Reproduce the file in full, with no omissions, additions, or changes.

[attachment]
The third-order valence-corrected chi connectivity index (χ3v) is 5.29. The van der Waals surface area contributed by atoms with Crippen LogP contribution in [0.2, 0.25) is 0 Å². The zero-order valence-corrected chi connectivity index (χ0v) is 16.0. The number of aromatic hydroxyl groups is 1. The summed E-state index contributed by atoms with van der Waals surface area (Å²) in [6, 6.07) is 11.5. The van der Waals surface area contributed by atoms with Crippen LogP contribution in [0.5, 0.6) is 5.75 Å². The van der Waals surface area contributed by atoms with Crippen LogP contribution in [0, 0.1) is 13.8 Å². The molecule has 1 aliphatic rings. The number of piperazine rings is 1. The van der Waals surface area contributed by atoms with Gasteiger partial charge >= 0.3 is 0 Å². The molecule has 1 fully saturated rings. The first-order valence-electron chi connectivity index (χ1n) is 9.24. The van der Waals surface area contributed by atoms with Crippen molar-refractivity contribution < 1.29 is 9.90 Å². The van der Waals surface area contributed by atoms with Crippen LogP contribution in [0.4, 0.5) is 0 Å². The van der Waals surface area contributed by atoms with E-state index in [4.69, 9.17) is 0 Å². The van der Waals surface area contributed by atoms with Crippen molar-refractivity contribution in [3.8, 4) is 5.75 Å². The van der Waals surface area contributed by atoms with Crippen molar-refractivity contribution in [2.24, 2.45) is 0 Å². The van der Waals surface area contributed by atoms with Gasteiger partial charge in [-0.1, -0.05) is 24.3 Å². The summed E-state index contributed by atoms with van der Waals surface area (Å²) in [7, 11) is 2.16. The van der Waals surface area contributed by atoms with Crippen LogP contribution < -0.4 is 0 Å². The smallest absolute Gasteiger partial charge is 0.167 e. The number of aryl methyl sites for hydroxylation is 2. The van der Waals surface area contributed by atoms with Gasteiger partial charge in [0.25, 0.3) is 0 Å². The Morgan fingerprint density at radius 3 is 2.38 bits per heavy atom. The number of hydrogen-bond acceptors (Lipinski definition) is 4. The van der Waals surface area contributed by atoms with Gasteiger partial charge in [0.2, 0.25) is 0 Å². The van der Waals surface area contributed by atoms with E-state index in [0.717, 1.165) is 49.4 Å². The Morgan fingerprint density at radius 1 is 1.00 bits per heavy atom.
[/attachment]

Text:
The third-order valence-corrected chi connectivity index (χ3v) is 5.29. The van der Waals surface area contributed by atoms with Crippen LogP contribution in [0.2, 0.25) is 0 Å². The zero-order valence-corrected chi connectivity index (χ0v) is 16.0. The number of aromatic hydroxyl groups is 1. The summed E-state index contributed by atoms with van der Waals surface area (Å²) in [6, 6.07) is 11.5. The van der Waals surface area contributed by atoms with Crippen LogP contribution in [0.5, 0.6) is 5.75 Å². The van der Waals surface area contributed by atoms with Crippen LogP contribution in [0, 0.1) is 13.8 Å². The molecule has 1 aliphatic rings. The number of piperazine rings is 1. The van der Waals surface area contributed by atoms with Gasteiger partial charge >= 0.3 is 0 Å². The molecule has 1 fully saturated rings. The first-order valence-electron chi connectivity index (χ1n) is 9.24. The van der Waals surface area contributed by atoms with Crippen molar-refractivity contribution < 1.29 is 9.90 Å². The van der Waals surface area contributed by atoms with Crippen LogP contribution in [0.4, 0.5) is 0 Å². The van der Waals surface area contributed by atoms with E-state index in [4.69, 9.17) is 0 Å². The van der Waals surface area contributed by atoms with Crippen molar-refractivity contribution in [3.8, 4) is 5.75 Å². The van der Waals surface area contributed by atoms with Crippen molar-refractivity contribution in [2.24, 2.45) is 0 Å². The van der Waals surface area contributed by atoms with Gasteiger partial charge in [-0.1, -0.05) is 24.3 Å². The summed E-state index contributed by atoms with van der Waals surface area (Å²) in [7, 11) is 2.16. The van der Waals surface area contributed by atoms with Crippen LogP contribution < -0.4 is 0 Å². The smallest absolute Gasteiger partial charge is 0.167 e. The number of aryl methyl sites for hydroxylation is 2. The van der Waals surface area contributed by atoms with Gasteiger partial charge in [0.25, 0.3) is 0 Å². The Morgan fingerprint density at radius 3 is 2.38 bits per heavy atom. The number of hydrogen-bond acceptors (Lipinski definition) is 4. The van der Waals surface area contributed by atoms with Gasteiger partial charge in [0.2, 0.25) is 0 Å². The van der Waals surface area contributed by atoms with E-state index in [0.717, 1.165) is 49.4 Å². The Morgan fingerprint density at radius 1 is 1.00 bits per heavy atom.